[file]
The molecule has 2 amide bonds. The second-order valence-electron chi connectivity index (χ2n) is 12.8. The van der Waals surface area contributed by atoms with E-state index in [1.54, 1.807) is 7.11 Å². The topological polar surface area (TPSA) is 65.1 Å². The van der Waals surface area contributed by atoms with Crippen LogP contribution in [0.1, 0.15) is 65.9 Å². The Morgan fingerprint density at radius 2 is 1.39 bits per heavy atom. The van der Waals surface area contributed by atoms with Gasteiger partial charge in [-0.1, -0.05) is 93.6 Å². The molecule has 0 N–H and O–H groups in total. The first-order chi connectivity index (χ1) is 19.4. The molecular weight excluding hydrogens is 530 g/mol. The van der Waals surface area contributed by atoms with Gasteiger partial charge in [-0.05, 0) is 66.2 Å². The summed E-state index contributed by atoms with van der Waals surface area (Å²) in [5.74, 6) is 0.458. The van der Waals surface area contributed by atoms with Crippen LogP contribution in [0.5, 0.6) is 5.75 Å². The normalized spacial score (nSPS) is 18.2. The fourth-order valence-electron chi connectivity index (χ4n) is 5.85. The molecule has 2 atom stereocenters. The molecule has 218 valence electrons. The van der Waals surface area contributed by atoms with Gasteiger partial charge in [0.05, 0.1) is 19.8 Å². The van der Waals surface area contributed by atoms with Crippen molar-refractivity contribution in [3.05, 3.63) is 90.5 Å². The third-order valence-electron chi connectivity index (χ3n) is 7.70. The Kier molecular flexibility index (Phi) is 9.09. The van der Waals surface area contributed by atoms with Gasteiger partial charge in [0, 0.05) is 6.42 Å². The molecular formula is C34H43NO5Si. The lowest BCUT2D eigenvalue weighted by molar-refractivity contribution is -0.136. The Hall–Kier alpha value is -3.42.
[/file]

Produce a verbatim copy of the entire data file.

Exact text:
The molecule has 2 amide bonds. The second-order valence-electron chi connectivity index (χ2n) is 12.8. The van der Waals surface area contributed by atoms with E-state index in [1.54, 1.807) is 7.11 Å². The topological polar surface area (TPSA) is 65.1 Å². The van der Waals surface area contributed by atoms with Crippen LogP contribution in [0.1, 0.15) is 65.9 Å². The Morgan fingerprint density at radius 2 is 1.39 bits per heavy atom. The van der Waals surface area contributed by atoms with Gasteiger partial charge in [-0.1, -0.05) is 93.6 Å². The molecule has 0 N–H and O–H groups in total. The first-order chi connectivity index (χ1) is 19.4. The molecular weight excluding hydrogens is 530 g/mol. The van der Waals surface area contributed by atoms with Gasteiger partial charge in [-0.05, 0) is 66.2 Å². The summed E-state index contributed by atoms with van der Waals surface area (Å²) in [5.74, 6) is 0.458. The van der Waals surface area contributed by atoms with Crippen LogP contribution in [0.5, 0.6) is 5.75 Å². The normalized spacial score (nSPS) is 18.2. The fourth-order valence-electron chi connectivity index (χ4n) is 5.85. The molecule has 2 atom stereocenters. The molecule has 218 valence electrons. The van der Waals surface area contributed by atoms with Gasteiger partial charge in [0.05, 0.1) is 19.8 Å². The van der Waals surface area contributed by atoms with Crippen molar-refractivity contribution in [3.05, 3.63) is 90.5 Å². The third-order valence-electron chi connectivity index (χ3n) is 7.70. The Kier molecular flexibility index (Phi) is 9.09. The van der Waals surface area contributed by atoms with Gasteiger partial charge in [0, 0.05) is 6.42 Å². The molecular formula is C34H43NO5Si. The lowest BCUT2D eigenvalue weighted by molar-refractivity contribution is -0.136. The Hall–Kier alpha value is -3.42.